The World Gold Council estimates in a report, titled ‘Gold and climate change: Decarbonising investment portfolios’, that for a typical balanced portfolio of 70 per cent equities and 30 per cent bonds, introducing a 10 per cent allocation to gold and reducing the other asset holdings proportionately lowered the emissions intensity by 7 per cent, while a 20 per cent holding in gold lowered it by 17 per cent.
Where carbon emissions do come into play is in the mining of gold.
“Most of the emissions from the gold sector are related to gold mining operations,” Crawley says. “We estimate around 95 per cent of those emissions are associated with purchased power or fuel combustion. Of this, electricity represents the largest source of emissions at the mine site.
The ability for the gold industry to demonstrate its capacity to contribute to emissions reduction aligned to Paris targets is largely dependent on its ability to change how it sources and uses power and fuels
“The ability for the gold industry to demonstrate its capacity to contribute to emissions reduction aligned to Paris targets is largely dependent on its ability to change how it sources and uses power and fuels,” he says.
The World Gold Council estimates that based on the known plans of the gold mining industry, the emissions intensity of power used in gold production is set to fall by 35 per cent by 2030.
A large part of this fall will come from replacing site-generated electricity from diesel, heavy fuel oil and coal with grid connectivity and the increased use of renewable energy sources.
For example, Newmont has fully electrified its Borden mine in Canada, including using electric vehicles instead of a diesel-powered fleet. This reduces emissions by 70 per cent, but also improves safety as it reduces the need for underground ventilation.
In West Africa, gold miner IAMGOLD is the main partner in building a 22 hectare 15MW solar power plant for its Essakane mine in Burkina Faso. This will see its annual fuel oil consumption reduced by approximately 6mn litres, a reduction of about 18,500t of CO2 emissions.
“There are more [projects] being developed or launched and newer mines will increasingly start to adopt such approaches and technologies,” Crawley says.
“But since Paris, we have seen the ‘stretch’ target of 1.5 degrees Celcius become the priority, driven by our better understanding of the science. We need to be more ambitious in our emissions reduction actions if we are to moderate climate impacts.
“Gold mining’s reduction of the emissions from its power sources would likely need to approach 50 per cent by 2030 if it is to keep on track in moving towards a 1.5 degree scenario.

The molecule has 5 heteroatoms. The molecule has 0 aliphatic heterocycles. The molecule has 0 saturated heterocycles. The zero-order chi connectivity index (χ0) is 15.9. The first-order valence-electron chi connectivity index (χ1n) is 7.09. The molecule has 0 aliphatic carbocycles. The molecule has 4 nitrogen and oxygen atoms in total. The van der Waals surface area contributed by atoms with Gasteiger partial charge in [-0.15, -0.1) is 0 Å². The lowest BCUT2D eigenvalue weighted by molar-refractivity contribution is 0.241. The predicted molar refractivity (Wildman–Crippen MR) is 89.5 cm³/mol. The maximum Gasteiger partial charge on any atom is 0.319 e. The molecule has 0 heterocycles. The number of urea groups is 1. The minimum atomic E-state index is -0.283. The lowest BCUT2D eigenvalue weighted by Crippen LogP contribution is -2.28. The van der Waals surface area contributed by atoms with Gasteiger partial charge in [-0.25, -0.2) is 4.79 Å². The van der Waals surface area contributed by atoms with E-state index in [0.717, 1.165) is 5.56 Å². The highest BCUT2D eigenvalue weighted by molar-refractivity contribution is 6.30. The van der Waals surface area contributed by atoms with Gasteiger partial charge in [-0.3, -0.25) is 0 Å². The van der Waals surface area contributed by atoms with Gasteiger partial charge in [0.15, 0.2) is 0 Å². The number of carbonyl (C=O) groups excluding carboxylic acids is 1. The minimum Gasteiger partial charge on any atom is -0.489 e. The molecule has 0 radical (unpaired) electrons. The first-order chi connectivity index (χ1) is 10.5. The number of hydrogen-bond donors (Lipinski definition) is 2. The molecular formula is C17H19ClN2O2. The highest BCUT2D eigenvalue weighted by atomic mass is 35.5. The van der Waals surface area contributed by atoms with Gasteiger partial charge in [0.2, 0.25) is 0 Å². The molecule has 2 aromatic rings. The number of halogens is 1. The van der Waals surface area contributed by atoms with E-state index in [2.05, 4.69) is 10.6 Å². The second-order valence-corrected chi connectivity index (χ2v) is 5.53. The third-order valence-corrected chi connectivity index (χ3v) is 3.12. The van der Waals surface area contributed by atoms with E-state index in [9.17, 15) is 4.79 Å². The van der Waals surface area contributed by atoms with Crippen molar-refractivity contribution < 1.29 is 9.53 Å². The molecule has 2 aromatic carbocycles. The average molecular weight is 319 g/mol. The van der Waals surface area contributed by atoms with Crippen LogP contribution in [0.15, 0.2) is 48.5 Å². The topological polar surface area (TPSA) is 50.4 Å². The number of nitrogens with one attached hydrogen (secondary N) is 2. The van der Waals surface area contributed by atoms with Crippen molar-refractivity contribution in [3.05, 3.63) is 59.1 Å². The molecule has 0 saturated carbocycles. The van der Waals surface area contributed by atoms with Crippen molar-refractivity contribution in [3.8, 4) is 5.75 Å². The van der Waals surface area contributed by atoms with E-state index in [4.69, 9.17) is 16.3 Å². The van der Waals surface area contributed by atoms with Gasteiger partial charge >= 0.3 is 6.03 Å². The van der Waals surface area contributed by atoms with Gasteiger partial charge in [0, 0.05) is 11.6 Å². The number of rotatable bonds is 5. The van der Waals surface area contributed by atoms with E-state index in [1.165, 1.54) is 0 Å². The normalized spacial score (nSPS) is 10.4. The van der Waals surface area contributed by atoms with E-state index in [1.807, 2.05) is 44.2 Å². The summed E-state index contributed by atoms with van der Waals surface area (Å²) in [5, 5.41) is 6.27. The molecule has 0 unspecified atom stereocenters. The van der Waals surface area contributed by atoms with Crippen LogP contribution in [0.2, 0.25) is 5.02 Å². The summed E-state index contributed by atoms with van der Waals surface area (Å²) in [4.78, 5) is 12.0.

“In our analysis, the additional reduction needed is currently expected to come from the substantial energy and operational efficiency initiatives, which have increasingly been a feature of modern mining over the last decade, initially driven by the need to better manage costs, but now directed also towards further emissions reduction.
“Analysis from Wood Mackenzie – which provided much of the data and projections for the ‘Gold and climate change: energy transition’ report – shows that newer projects, and those likely to come onstream over the next decade, are likely to be lower emitting, not least as those projects will be more favoured by investors and industry stakeholders.
The expectations for decarbonisation of the gold mining industry does come with a caveat. As the metal becomes more scarce, new projects might explore more challenging ore bodies, which tend to require more energy-intensive techniques to process.
But Crawley says this will only focus the efforts of gold miners on shifting to renewable energy.
“This makes the transition to cleaner electricity even more pressing. Overall, however, the expected trend is that strategic replacement of reserves and the assets more likely to be funded and developed will shift to have lower emission impacts,” he says.
This article is sponsored by the World Gold Council. As such, the sponsor may suggest topics for consideration, but the Investment Innovation Institute [i3] will have final control over the content.
[i3] Insights is the official educational bulletin of the Investment Innovation Institute [i3]. It covers major trends and innovations in institutional investing, providing independent and thought-provoking content about pension funds, insurance companies and sovereign wealth funds across the globe.